He also kept detailed journals of the wildlife and the people he encountered. Describing Inuit people, he wrote of the protective eyewear they wore to prevent snow blindness: “Being for eight months of the year exposed to the glare of the snow, their eyes become weak; ... They make neat goggles of wood with a narrow slit, which are placed on the eyes to lessen the light.”
Thompson got along very well with the First Nations people he met. His wife, Charlotte, undoubtedly played a key role in forging both personal and trading relationships with Indigenous peoples. As the Métis daughter of a European father and a Cree mother, she helped to build bridges between the Indigenous and non-Indigenous communities. “My lovely wife is of the blood of these people, speaking their language, and well educated in the English language, which gives me a great advantage,” Thompson said in 1848. Thompson learned to speak at least four Indigenous languages — Blackfoot, Kootenay, Chipewyan, and Mandan — and wrote dictionaries of Indigenous words. The Salish people of the west coast considered him a friend and gave Thompson the name Koo-koo-sint — “The Man Who Looks at Stars.”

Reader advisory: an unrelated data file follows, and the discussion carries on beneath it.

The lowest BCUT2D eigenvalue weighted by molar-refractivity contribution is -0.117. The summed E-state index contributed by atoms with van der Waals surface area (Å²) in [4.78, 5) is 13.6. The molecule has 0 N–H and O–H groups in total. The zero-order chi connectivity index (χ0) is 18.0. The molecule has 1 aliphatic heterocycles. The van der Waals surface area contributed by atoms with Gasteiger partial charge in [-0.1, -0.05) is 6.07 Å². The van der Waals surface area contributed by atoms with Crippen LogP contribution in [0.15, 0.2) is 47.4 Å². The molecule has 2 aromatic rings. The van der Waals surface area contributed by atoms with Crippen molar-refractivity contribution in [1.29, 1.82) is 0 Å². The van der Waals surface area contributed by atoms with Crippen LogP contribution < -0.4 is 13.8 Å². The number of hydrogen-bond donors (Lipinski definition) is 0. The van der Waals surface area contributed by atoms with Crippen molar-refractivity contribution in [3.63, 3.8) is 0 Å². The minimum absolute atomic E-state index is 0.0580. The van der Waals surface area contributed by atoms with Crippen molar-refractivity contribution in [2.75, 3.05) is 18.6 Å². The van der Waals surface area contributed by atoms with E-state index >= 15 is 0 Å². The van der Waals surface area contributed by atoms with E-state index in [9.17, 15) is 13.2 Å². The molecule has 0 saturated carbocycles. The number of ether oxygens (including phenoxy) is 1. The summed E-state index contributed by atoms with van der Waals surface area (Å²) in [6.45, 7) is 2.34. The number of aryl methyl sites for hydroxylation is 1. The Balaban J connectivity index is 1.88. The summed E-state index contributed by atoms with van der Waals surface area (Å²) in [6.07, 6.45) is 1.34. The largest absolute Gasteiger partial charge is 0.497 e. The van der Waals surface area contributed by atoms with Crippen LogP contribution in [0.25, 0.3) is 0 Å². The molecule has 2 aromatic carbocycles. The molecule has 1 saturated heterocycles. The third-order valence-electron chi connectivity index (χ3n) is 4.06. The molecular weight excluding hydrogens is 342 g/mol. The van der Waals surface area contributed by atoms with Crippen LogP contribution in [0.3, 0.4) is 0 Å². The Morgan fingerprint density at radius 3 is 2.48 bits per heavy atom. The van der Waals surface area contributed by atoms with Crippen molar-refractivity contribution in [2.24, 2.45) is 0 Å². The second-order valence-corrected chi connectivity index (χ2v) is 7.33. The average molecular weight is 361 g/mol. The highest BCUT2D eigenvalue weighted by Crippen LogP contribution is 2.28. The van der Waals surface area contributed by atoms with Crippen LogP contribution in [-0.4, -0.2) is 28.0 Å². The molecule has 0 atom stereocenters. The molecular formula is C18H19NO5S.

Another HBC explorer who relied on Indigenous knowledge to find success was Samuel Hearne. Hearne completed three overland journeys to the “barren lands” west of Hudson Bay between 1769 and 1771. His third journey lasted nineteen months, during which he and his Chipewyan guide, Matonabbee, followed the Coppermine River all the way to the Arctic Ocean.
Matonabbee, the adopted son of an HBC chief factor and his Cree wife, worked for HBC at Prince of Wales Fort, near modern day Churchill, Manitoba, as an “ambassador and mediator” charged with building better relations with Indigenous peoples of the region. Hearne thought very highly of Matonabbee and praised his “personal courage and magnanimity,” adding that “in conversation, he was easy, lively and agreeable, but exceedingly modest.”